Zorki-5 is a Soviet 35mm film rangefinder camera that was produced at the KMZ plant from 1958 to 1959. This camera replaced the first Zorki cameras.


The Zorki-5 camera was a more inexpensive model compared to the Zorki-3 and Zorki-4 camera, which had many more features and innovations. Zorki-5 was unified with the Zenit-3 camera. Almost all components and parts of both cameras were compatible and interchangeable.

Zorki-5 Specifications

  • Type: 35mm rangefinder camera
  • Manufacturer: KMZ plant
  • Production period: from 1958 to 1959
  • Format: 24x36cm on 135 film
  • Lens mount: m39 thread mount
  • Lens: Industar-50 f3.5/50 or Jupiter-8 f2.0/50
  • Rangefinder base: 65mm
  • Shutter: focal-plane shutter with speeds from 1/25 to 1/500 sec.
  • Viewfinder: optical parallax viewfinder not combined with the rangefinder
  • Lighmeter: none
  • Flash synchronisation: X and M sync contacts
  • Selftimer: none
  • Weight: 668 grams
Zorki-5 camera review

The Zorki-5 was an inexpensive camera, and was an alternative to the more advanced but more expensive Zorki-4 cameras.

The camera, unlike more advanced models, did not have slow shutter speeds and fast shutter speed of 1/1000 sec. In addition, in this camera, the film had to be loaded like in the very first Zorki and FED cameras, that is, from below, since the camera had a non-opening back cover.

Soviet film camera review

But at the same time, unlike the Zorki-4, this camera has a film advance lever, which greatly speeds up and simplifies the process of taking pictures. In addition, the rangefinder base is much wider here, which increases focusing accuracy.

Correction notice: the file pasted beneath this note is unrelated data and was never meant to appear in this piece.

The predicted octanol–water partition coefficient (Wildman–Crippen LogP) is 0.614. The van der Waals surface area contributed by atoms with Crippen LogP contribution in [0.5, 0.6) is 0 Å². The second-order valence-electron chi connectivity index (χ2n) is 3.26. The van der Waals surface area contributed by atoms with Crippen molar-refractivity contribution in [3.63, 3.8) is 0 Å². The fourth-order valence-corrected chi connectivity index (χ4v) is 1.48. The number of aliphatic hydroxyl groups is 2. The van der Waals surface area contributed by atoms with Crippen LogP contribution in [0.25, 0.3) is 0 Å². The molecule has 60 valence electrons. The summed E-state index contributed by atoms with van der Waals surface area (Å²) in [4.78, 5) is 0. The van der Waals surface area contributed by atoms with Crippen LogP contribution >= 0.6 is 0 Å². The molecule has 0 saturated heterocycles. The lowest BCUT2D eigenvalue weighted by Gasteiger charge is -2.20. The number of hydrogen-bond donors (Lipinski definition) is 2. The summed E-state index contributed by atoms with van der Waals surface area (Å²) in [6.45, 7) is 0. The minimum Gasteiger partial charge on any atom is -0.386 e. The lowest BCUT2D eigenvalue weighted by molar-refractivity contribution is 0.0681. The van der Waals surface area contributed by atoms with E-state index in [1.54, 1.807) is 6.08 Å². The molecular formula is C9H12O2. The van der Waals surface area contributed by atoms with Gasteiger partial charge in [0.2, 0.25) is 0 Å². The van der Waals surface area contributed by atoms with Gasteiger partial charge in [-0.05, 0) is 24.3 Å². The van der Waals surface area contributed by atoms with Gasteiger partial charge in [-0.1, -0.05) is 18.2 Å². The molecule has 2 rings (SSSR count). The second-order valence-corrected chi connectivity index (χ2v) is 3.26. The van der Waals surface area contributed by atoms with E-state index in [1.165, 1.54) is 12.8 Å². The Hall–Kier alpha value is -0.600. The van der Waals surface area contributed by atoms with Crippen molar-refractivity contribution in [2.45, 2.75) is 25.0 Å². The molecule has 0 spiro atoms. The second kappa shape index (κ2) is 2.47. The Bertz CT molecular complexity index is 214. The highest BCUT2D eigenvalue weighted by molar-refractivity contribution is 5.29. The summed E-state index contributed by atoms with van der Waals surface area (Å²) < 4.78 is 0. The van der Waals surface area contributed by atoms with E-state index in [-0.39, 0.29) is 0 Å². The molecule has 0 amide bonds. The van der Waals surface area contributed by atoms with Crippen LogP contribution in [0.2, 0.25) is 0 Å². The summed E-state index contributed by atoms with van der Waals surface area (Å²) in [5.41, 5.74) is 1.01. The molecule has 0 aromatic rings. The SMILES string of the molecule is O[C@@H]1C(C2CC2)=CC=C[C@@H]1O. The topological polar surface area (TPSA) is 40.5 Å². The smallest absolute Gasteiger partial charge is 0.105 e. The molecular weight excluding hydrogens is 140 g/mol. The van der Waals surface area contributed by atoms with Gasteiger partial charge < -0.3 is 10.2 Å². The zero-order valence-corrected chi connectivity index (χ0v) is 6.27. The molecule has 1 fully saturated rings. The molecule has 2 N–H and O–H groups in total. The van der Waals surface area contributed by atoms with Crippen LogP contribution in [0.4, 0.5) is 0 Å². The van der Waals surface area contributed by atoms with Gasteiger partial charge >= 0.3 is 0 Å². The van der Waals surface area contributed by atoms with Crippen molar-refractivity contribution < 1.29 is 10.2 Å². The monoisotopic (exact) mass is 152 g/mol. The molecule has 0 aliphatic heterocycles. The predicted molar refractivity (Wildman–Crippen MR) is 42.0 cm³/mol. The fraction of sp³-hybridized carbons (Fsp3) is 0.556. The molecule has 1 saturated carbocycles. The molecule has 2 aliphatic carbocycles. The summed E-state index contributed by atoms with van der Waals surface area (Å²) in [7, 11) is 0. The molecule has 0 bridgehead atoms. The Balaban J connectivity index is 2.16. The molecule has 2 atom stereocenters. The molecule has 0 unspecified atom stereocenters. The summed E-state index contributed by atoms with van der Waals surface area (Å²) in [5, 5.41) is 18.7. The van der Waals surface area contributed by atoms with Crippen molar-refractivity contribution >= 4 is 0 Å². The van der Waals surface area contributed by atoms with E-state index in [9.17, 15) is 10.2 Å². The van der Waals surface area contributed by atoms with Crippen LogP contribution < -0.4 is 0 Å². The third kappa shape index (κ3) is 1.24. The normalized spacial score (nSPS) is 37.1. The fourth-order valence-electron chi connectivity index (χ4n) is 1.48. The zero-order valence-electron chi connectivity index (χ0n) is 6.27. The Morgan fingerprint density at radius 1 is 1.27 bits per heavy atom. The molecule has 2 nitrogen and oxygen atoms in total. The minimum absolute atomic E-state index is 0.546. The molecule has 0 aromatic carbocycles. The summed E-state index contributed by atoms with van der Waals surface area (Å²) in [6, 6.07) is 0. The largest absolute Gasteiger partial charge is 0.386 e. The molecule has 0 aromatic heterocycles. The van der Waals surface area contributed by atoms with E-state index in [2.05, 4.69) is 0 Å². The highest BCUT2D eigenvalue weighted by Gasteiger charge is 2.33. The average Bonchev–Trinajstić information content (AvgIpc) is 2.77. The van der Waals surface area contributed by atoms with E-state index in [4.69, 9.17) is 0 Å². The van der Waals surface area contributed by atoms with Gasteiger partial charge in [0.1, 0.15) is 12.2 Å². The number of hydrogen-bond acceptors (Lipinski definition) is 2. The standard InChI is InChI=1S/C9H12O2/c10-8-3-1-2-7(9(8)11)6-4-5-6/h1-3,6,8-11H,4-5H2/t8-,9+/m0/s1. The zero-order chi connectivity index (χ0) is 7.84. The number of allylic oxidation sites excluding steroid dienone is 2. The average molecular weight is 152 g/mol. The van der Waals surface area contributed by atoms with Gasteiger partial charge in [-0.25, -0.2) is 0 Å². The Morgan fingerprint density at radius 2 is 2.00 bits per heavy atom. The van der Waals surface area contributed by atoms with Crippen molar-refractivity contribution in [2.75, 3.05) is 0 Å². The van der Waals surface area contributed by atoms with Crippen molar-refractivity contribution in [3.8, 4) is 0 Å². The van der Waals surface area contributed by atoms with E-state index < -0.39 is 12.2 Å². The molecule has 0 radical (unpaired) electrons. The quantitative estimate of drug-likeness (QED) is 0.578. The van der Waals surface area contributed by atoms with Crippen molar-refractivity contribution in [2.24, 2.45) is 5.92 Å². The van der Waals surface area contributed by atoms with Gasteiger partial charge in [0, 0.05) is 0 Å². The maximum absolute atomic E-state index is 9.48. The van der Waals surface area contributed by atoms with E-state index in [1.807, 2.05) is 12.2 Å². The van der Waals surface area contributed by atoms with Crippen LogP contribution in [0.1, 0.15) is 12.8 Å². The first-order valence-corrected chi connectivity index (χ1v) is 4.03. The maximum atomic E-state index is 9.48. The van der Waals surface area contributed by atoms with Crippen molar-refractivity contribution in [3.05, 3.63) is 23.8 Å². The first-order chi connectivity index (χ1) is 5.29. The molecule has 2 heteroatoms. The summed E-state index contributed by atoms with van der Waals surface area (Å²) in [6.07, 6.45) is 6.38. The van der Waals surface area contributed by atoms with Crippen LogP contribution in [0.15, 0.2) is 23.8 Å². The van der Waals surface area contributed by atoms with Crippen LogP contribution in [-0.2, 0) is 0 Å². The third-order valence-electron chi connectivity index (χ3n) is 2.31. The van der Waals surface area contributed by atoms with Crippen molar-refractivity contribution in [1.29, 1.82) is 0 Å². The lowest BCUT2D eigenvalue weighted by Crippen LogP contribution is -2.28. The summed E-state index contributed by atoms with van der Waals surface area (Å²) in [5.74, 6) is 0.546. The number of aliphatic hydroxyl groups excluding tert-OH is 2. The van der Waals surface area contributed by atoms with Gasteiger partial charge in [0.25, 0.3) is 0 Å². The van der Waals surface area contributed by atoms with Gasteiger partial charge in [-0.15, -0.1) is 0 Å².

The camera is assembled quite well, it is pleasant to hold it in hands and shoot with it. The camera has a good and clean viewfinder, combined with a rangefinder, which of course is much more convenient than a viewfinder not combined with a rangefinder, as was the case in the first Zorki models.

Zorki-5 soviet camera

The Zorki-5 camera is equipped with a very simple shutter, which was copied from Leica by Soviet engineers back in the late 30s. As in the Leica from the 30s, the shutter of this camera works out shutter speeds from 1/25 to 1/500 sec.

If it seems to you that this set of shutter speeds is too poor for the late 50s, we will remind you that a shutter with the same set of shutter speeds was produced in the USSR until the 90s.

Zorki-5 shutter speeds

The Zorki-5 camera was equipped with an Industar-50 f3.5/50 or Jupiter-8 f2.0/50 lens. Industar 50 is a clone of the Zeiss Tessar, which was called the “eagle eye” for its sharpness. And like a German original, Industar-50 produces a really sharp vintage images.

The Jupiter-8 lens is a clone of Zeiss Sonnar, which in those years was considered a very advanced lens. The Jupiter-8 lens, like the German original, in our time is also able to please the photographer with the fact that it can create a really beautiful sharp image and soft bokeh.

Zorki-5 Industar-50


The Zorki-5 camera is a very controversial camera. On the one hand, the camera does not have much significant flaws, and in fact, it is much better than the very first Zorkis. On the other hand, for about the same money you can buy much more advanced cameras that do not have such archaic flaws as bottom film loading.

If you want to buy a Soviet rangefinder camera, and you don’t have a specific task to buy Zorki-5, we advise you to pay your attention to Zorki-4k or rangefinder Kiev camera from the Arsenal plant.


Zorki-5 review
Zorki-5, Jupiter-8M f2.0/50, Ilford Pan 100
Zorki-5 camera review
Zorki-5, Jupiter-8M f2.0/50, Ilford Pan 100
Zorki-5 photos
Jupiter-8M f2.0/50, Ilford Pan 100
Zorki-5 photo
Jupiter-8M f2.0/50, Ilford Pan 100
Zorki-5 shots
Jupiter-8M f2.0/50, Ilford Pan 100

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